- Personal care items (deodorant, toothbrush/toothpaste, shampoo/conditioner)
- Cleaning products, including laundry detergent
- Breakfast items (pancake mix, granola bars, juice boxes, cereal, oatmeal)
The next several libraries were close to one another but had me bouncing back and forth across Maryland Avenue like a ping pong ball.
One block north and one west put me at 303 Maryland Ave. W. at a home with a double library. A bustling arterial street, Maryland Avenue seldom lacks for traffic, so I wasn’t surprised to see one of the two matching libraries empty and the other light on selection.
Moving back south across Maryland, this time on Farrington Street, I stopped to peruse the library at 1196. According to the decal on the plexiglass window, this is a “Free Little Library and Foodshelf.” Though lacking food, it was nearly full with a blend of adult books and a smattering of children’s offerings.
Next stop was an attractive yellow and green Little Free Library at 379 Maryland. This one had a decent stock of children’s books. Dinosaurs, horses and a one-act musical were among the topics of the books for kids, but I counted only two for adults.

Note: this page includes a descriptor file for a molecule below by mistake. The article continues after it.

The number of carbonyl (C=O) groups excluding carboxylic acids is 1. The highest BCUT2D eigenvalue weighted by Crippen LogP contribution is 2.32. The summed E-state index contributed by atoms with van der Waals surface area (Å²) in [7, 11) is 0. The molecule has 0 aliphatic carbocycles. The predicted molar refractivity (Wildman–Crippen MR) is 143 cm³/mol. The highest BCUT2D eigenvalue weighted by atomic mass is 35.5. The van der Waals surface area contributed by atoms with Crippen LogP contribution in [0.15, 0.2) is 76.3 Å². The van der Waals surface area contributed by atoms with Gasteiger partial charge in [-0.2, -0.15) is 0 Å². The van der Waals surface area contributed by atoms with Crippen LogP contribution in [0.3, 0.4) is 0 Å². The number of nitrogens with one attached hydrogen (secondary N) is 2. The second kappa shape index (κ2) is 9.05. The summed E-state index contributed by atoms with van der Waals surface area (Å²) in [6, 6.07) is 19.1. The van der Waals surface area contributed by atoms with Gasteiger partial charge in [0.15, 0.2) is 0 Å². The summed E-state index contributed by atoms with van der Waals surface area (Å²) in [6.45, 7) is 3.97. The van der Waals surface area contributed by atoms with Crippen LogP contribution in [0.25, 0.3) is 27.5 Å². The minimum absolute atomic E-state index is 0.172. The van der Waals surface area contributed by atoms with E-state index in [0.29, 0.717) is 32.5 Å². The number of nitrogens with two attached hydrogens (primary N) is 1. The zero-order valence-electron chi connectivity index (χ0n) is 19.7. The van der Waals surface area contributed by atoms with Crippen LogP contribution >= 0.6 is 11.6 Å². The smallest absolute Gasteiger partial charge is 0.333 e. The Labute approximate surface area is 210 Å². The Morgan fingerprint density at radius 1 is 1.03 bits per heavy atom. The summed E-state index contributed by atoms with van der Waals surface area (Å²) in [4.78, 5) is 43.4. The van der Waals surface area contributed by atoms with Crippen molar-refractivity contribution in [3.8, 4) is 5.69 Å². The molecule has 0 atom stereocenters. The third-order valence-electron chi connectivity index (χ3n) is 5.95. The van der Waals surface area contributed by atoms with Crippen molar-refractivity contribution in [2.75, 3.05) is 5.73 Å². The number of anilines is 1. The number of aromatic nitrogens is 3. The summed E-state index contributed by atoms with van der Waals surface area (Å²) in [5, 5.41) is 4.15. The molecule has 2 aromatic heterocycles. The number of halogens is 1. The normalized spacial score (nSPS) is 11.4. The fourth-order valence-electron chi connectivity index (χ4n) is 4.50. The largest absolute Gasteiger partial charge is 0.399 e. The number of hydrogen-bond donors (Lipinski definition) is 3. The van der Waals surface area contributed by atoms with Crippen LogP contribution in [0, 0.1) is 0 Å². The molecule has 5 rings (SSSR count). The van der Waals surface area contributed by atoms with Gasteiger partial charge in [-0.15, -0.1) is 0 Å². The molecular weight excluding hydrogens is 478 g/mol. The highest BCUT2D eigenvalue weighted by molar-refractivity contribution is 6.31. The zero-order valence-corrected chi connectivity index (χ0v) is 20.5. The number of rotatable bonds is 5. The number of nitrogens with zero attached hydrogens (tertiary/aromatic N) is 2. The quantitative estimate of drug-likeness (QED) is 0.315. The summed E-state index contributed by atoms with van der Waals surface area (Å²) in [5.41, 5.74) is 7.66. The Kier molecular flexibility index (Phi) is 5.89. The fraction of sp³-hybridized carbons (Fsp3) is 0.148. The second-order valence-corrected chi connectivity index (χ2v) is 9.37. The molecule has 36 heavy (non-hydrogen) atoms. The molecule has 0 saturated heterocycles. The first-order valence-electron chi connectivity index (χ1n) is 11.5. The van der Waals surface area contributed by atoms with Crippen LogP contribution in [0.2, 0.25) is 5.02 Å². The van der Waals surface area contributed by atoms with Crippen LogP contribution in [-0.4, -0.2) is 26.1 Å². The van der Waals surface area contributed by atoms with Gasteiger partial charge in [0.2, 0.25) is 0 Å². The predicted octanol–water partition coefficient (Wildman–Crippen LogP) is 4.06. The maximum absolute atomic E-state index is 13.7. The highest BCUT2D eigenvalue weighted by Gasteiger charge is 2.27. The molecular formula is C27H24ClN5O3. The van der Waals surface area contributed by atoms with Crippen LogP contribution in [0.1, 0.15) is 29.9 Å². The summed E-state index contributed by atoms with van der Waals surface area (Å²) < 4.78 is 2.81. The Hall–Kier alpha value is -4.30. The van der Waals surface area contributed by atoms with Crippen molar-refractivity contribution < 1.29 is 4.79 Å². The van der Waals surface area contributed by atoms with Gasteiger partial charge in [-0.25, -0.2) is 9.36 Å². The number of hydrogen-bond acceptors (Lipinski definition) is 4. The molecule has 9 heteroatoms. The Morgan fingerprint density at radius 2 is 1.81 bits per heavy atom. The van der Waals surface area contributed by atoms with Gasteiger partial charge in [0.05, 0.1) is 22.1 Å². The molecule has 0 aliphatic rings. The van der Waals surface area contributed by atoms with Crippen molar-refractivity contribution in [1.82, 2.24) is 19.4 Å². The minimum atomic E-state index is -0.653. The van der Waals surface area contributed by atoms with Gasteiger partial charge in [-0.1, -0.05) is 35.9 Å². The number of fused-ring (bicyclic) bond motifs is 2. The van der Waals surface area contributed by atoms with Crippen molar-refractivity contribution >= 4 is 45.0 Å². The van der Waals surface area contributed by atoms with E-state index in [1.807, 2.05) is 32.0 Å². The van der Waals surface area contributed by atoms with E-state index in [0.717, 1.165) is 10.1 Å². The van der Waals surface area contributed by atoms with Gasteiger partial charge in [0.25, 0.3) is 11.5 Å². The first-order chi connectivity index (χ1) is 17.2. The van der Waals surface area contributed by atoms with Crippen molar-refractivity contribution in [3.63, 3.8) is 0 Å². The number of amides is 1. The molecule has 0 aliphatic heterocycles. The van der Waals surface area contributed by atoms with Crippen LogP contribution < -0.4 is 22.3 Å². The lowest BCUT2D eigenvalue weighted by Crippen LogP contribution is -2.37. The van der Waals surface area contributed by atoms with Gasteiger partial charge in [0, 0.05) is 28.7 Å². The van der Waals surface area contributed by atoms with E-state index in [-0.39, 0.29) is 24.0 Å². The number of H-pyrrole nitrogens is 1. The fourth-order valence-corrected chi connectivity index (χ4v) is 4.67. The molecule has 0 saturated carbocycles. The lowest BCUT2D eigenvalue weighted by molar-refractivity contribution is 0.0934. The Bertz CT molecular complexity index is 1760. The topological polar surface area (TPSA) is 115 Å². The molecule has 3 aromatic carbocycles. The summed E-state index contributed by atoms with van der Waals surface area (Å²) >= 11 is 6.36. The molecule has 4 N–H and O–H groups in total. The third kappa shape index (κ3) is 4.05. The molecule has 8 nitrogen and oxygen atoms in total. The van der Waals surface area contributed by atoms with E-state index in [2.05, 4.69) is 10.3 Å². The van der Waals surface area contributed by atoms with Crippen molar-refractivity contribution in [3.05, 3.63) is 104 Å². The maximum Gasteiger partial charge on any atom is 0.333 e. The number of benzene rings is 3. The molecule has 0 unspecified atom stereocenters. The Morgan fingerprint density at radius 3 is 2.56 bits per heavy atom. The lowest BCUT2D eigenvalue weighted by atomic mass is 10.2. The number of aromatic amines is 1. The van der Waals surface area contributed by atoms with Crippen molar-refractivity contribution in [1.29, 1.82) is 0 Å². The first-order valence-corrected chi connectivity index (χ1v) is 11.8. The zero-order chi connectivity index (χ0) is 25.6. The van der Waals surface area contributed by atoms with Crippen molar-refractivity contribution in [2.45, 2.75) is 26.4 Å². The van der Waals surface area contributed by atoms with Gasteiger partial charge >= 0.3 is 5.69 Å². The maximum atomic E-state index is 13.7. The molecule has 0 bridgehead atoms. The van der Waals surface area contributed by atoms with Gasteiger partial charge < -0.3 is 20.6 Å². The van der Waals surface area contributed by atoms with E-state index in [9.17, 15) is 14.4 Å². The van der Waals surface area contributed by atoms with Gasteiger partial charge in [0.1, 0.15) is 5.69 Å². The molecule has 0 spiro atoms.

Getting to the last library of the day required, as you probably guessed, another crossing of Maryland. It was in the 1100 block of Arundel, which, unlike all the other streets I walked, was populated primarily by 1960s-era ramblers.
The library at 1196 Arundel was the most packed of all I visited. Many of the books were for children, but the quantity and placement of the books made it difficult to see many offerings. A reorganization or removal of a few books would have made it much easier to properly explore the library.
With the stop at 1196 Arundel I’d exhausted the libraries within this part of the North End so I walked back to the car. Below is a map of my route, which I’d encourage readers to follow, perhaps with pantry supplies and books in hand.
After reflecting upon the eight libraries and the three women who answered my inquiries, I see how a library or pantry brings neighbors together in unique and positive ways. Those with the book libraries love reading and know it is key to learning; those supplying food recognize the growing needs of the working poor. All are sincerely dedicated to helping others, especially residents of the North End.
Except where otherwise noted, all photos are by the author.